Anyway, huge shout-out to http://staatic.tumblr.com for inspiring this post.

It’s my last weekend in my hometown for a bit as I’ll be shipping off to NY soon and the above kind stranger hinted at the idea of an NY edition of this blog.

I’m down.

So without further ado, come this weekend I’ll snap pictures of any street art of street art-related material and I hope you’ll enjoy it.

While I’m gone there’s a few art shows still running, and soon opening, that I think you should check out (and that are somehow street art-related).

1. Colin Christian and RISK

Why: RISK is a legendary street art and graffiti name. And most of the pieces up at the gallery, as part of his “Old Habits Die Hard” show are done in neon. How much more convincing do you need? There’s also a random surprise upstairs that you can’t miss (literally). A lot of these works were also in a private, invite-only event where the works were inside someone’s home. Can’t get any cooler than that.

On the non-street-art end, Colin Christian giant plexiglass female statues will definitely catch your eye and maybe steal your heart.

Where: Corey Helford Gallery in Culver City. Plenty of street parking and also restaurants and a movie theater nearby.

When: Runs until Aug. 4

Image

Image

Image

2. Saber and Revok 

WHY: Saber and Revok are also two very big names in the world of street art and graffiti. It’s a worn subject matter, but it really IS interesting to see the works of these mostly outdoor artists manifest themselves in the gallery’s white walls. I previously covered Zes and Retna’s show in the same locale and it was interesting to see the shift from large murals to pieces that meshed with the walls.

Where: Known Gallery on Fairfax not too far from Miracle Mile in Los Angeles. It’s a nice few blocks of culture – there is the SUPREME store right next door. I also stumbled upon Odd Future’s pop-up shop nearby and apparently one of the kids that skateboarded across the street during a green light was a part of the crew. The Hundreds is nearby, too.  Keep an eye out for plenty of street art on the sidewalks, walls and light poles.

When: Show opens July 28 at 8 p.m. and runs until August 11. Check out more information on the gallery’s site.

3. Ego Leonard

WHY: I had trouble first researching him and finding out just what KIND of artist he was – sculptor? some talk about being a guerilla artist? – but the second you drop off a giant LEGO man on an otherwise calm shore of Topanga State beach, you’re a street artist in my book. Visit the show to see the giant LEGO man himself and also check out paintings with plenty of LEGO people. There’s humor in plenty of the pieces but I got philosophical for a bit – are we really just as interchangeable and easily molded as LEGOs?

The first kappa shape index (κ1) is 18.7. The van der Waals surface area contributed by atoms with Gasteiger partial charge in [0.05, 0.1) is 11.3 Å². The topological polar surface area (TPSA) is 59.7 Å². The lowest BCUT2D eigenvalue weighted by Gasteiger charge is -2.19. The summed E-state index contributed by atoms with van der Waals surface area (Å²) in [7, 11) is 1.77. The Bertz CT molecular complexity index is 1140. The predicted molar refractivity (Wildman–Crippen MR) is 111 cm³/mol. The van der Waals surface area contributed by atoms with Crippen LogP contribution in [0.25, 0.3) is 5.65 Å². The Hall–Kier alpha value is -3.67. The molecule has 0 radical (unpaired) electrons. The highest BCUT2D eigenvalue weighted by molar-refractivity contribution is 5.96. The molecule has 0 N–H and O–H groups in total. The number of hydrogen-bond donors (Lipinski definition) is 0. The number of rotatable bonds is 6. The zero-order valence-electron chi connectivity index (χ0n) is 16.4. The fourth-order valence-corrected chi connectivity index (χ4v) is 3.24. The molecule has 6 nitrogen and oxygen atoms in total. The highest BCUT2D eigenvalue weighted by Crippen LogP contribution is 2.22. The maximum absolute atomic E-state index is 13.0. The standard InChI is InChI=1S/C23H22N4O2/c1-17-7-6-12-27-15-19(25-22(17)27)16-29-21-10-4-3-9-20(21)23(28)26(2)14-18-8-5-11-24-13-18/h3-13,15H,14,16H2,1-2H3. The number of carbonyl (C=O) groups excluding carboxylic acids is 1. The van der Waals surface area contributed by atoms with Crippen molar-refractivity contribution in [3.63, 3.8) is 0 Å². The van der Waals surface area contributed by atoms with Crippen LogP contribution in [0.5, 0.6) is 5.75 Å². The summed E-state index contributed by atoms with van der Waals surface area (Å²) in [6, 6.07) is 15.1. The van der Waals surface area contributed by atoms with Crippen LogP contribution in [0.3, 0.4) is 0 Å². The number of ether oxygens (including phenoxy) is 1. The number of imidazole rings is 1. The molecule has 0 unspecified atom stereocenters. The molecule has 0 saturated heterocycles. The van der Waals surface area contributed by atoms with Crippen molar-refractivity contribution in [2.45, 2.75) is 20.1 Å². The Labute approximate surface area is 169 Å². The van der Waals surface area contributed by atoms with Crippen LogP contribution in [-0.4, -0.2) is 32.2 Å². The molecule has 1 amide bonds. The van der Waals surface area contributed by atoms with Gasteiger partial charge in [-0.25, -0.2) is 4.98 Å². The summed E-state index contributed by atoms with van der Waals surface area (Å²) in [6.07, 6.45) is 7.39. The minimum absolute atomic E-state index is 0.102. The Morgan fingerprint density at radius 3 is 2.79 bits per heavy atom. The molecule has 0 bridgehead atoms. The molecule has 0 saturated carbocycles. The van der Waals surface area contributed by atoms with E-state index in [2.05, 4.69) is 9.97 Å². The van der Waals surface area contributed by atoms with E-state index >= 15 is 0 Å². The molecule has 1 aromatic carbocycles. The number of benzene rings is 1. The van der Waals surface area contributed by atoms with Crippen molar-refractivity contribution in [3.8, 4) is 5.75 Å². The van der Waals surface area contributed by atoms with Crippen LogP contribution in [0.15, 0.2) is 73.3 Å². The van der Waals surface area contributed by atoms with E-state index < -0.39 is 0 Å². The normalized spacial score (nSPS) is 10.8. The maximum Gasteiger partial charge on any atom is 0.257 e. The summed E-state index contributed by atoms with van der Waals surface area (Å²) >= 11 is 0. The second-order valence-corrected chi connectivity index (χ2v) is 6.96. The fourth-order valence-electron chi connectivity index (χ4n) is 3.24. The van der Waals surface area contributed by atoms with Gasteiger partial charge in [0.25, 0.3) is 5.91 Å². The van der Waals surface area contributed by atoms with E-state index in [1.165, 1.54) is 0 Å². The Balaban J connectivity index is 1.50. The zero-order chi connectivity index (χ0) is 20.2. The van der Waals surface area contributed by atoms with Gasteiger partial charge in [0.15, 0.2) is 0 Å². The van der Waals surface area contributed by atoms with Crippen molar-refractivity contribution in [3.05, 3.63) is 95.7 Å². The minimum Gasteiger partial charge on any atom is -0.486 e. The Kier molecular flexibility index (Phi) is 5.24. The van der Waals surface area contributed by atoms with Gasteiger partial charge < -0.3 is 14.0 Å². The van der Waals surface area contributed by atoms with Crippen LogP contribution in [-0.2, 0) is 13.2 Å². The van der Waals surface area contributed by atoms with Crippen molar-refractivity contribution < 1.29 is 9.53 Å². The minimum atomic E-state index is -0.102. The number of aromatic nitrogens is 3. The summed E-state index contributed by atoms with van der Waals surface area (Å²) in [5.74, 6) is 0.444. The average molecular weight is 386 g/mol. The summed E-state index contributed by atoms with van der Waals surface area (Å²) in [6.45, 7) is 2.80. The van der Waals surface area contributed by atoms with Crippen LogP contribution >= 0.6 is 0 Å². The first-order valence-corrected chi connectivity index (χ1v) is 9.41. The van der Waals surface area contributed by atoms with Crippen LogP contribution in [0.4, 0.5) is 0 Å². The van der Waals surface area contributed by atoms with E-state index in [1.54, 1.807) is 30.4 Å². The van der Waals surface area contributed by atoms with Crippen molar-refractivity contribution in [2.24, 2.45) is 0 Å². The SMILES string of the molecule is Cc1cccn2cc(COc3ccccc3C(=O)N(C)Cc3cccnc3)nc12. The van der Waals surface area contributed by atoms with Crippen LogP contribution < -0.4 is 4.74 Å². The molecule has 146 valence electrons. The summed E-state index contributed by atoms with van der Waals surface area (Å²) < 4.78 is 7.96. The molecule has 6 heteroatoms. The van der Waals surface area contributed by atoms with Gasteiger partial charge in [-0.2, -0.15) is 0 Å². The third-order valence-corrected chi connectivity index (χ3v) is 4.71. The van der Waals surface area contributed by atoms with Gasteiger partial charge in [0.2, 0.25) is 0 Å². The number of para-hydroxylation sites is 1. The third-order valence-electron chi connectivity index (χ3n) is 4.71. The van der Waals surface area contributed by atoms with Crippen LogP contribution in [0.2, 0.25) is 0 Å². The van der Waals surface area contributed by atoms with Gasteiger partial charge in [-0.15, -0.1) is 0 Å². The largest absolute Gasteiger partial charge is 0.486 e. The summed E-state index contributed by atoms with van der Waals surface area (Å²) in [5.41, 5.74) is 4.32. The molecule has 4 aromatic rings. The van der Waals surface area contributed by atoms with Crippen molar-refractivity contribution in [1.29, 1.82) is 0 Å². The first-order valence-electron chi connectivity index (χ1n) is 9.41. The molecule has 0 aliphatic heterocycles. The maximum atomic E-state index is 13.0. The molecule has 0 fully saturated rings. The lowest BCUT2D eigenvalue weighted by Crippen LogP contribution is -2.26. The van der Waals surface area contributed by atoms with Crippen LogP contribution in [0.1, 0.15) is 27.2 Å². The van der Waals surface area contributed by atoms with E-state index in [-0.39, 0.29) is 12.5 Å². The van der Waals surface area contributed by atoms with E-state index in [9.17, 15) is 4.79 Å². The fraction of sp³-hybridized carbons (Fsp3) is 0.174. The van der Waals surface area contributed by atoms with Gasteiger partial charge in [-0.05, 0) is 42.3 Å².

Where:  LabArt, the biggest street art gallery in Los Angeles. Also in a great cultural area. If you’re a date take her/him to Cafe Verona next door and the love (/whatever else you are searching for) odds will be in your favor.

When: Show runs until Aug. 5th

Image

Image

Image

Good things come in three, right? For my purposes, they do. Hope you like the post and I’ll try my best to snap photos in NY! And hopefully I can look as happy as this guy when I’m sitting scared out of my mind inside the plane. Here’s to more street art adventures!

Familiar Face — Another El Mac and Retna Find

I’ve driven by some streets multiple times before I finally force myself to swerve in the direction of the art I’ve spotted there. For months, I knew about this piece but never got the chance to photograph it up close. Finally, much to the consternation and fear of my surprised passenger, I turned around a few streets to snap a picture of this piece.

The mural is another awesome creation by artists El Mac and Retna. You can see some photos of them working on the mural, which they titled “The Knight,” here. The two have teamed up plenty of times and provided Los Angeles with some really intricate pieces. Retna does the lettering in the background, while El Mac tackles the figures. Both artists create complex pieces that fit beautifully together; you can look closely at Retna’s letters and try to find a pattern while discovering some detailed swirls on the surface of El Mac’s figures.

I’m sad about the tag that’s over the piece, especially since I don’t remember seeing it before. Either way, you can’t cover up all the great details within the work.

Sure makes parking, biking and walking through here a completely different experience. That’s the best part about talented artists taking to the streets – it changes your perception of the streets around you, simply through the power of a single mural.